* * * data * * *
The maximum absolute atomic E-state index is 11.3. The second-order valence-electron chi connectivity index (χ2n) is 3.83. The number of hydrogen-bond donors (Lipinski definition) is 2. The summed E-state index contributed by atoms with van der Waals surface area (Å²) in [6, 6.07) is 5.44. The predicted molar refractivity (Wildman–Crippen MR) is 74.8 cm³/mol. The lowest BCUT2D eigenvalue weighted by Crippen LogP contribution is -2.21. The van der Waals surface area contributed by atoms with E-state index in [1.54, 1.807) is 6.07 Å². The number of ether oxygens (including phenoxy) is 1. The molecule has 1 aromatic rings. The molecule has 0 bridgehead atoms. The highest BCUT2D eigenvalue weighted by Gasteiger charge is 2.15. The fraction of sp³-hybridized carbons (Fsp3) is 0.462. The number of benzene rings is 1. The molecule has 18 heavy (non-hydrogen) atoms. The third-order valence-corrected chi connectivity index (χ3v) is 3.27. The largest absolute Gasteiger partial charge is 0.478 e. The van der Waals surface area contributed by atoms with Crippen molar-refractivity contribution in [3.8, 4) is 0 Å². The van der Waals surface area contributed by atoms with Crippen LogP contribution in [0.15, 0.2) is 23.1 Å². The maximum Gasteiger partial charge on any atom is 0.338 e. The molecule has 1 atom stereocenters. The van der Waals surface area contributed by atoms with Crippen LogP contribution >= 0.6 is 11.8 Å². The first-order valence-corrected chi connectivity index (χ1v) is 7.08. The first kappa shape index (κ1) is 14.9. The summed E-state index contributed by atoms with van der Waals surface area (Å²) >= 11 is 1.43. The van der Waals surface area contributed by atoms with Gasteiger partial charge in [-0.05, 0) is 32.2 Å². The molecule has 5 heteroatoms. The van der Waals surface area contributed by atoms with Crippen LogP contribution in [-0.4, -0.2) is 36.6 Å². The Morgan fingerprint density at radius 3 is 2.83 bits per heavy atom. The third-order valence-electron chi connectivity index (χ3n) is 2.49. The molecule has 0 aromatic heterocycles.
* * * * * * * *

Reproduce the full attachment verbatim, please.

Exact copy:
The maximum absolute atomic E-state index is 11.3. The second-order valence-electron chi connectivity index (χ2n) is 3.83. The number of hydrogen-bond donors (Lipinski definition) is 2. The summed E-state index contributed by atoms with van der Waals surface area (Å²) in [6, 6.07) is 5.44. The predicted molar refractivity (Wildman–Crippen MR) is 74.8 cm³/mol. The lowest BCUT2D eigenvalue weighted by Crippen LogP contribution is -2.21. The van der Waals surface area contributed by atoms with E-state index in [1.54, 1.807) is 6.07 Å². The number of ether oxygens (including phenoxy) is 1. The molecule has 1 aromatic rings. The molecule has 0 bridgehead atoms. The highest BCUT2D eigenvalue weighted by Gasteiger charge is 2.15. The fraction of sp³-hybridized carbons (Fsp3) is 0.462. The number of benzene rings is 1. The molecule has 18 heavy (non-hydrogen) atoms. The third-order valence-corrected chi connectivity index (χ3v) is 3.27. The largest absolute Gasteiger partial charge is 0.478 e. The van der Waals surface area contributed by atoms with Crippen molar-refractivity contribution in [3.8, 4) is 0 Å². The van der Waals surface area contributed by atoms with Crippen LogP contribution in [0.15, 0.2) is 23.1 Å². The maximum Gasteiger partial charge on any atom is 0.338 e. The molecule has 1 atom stereocenters. The van der Waals surface area contributed by atoms with Crippen LogP contribution >= 0.6 is 11.8 Å². The first-order valence-corrected chi connectivity index (χ1v) is 7.08. The first kappa shape index (κ1) is 14.9. The summed E-state index contributed by atoms with van der Waals surface area (Å²) >= 11 is 1.43. The van der Waals surface area contributed by atoms with Gasteiger partial charge in [-0.05, 0) is 32.2 Å². The molecule has 5 heteroatoms. The van der Waals surface area contributed by atoms with Crippen LogP contribution in [-0.4, -0.2) is 36.6 Å². The Morgan fingerprint density at radius 3 is 2.83 bits per heavy atom. The third-order valence-electron chi connectivity index (χ3n) is 2.49. The molecule has 0 aromatic heterocycles.